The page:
After a rather bumpy sail during the night which had the boat pitching from side to side (I slept through it!) We woke up anchored in the port of Santa Cruz Island. Only 4 of the Galapagos Islands are inhabited and Santa Cruz is one of them. Over 10,000-the most populated. We visited the Charles Darwin Research Center and saw the large tortoises, the iguanas and turtle restoration programs.
We also saw Lonesome George, a huge giant tortoise. He was found all alone on an island–the only one of his species left after pirates found and killed the others for food. George has been at the Center for 26 years. Attempts have been on going to breed him and there is a female tortoise with him in his enclosure–when the moment arrives, she’ll be ready. A while ago, the Center had a woman from Switzerland (-l’m telling you, those swiss gals!!!) Who manually stimulated old George’s peter and collected his sperm (there wasn’t a lot of it) to study it.
The naturalist told us that a tortoise quickie lasts about 2 hours, a fact I tweeted about which elicited a few funny comments (a woman who asked to be introduced to George). One comment worth noting said that as tortoises live to about 150 years, a 2 hour quickie is the equivalent of 20 seconds for one of us. (We’ve all been there at one time or another, right?)
We took a bus and drove up the mountain and saw the varying vegetation areas–the transition zone where there is a continual drizzle, like a fine mist rather then a rain. This is why it is so lushly vegetated. There is agriculture here as well including coconut, avocado, mango and banana trees–none native.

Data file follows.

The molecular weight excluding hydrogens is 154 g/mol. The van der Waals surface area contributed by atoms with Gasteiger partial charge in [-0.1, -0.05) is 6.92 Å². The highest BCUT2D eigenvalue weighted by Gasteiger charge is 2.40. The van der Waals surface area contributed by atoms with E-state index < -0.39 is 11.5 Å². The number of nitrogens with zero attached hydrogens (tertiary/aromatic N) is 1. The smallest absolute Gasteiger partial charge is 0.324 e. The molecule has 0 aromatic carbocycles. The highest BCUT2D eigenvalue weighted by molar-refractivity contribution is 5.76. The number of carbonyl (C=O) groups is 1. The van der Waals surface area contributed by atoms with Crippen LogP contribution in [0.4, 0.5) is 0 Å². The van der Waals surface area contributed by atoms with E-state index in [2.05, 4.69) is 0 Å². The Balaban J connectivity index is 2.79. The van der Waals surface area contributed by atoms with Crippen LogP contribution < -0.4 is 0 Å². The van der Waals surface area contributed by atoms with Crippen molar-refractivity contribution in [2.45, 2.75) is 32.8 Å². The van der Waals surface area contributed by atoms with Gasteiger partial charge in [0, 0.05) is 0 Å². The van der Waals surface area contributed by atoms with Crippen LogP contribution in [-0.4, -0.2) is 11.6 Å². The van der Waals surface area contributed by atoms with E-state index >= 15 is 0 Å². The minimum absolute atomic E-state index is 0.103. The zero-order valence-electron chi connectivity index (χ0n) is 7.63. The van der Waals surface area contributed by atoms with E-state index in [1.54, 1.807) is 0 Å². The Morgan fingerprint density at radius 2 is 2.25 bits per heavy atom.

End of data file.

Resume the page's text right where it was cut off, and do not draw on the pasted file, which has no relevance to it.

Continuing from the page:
Some of us walked the 70 meters through a lava tunnel. It is slippery and you had to stoop over some of the time so I passed on that adventure.
Everyone in the group seems to be having fun. We are a diverse crowd–from the point of view of race, age, socio-economic status but everyone’s having fun and getting along.
This afternoon we’re walking through pasture land to find the giant tortoises in the wild. Farmers and tortoises have learned to live together. I was surprised that there were people living on the mountain but the guide explained that the families had been there since the early 1900s and were grandfathered in but have to follow very strict rules about land use.
I’ll be ready for a nap when we get back to the boat.
Because people have asked for it, Michele (CEO of GCAPP) and I will give a short talk during cocktails about the organization.
See you next time.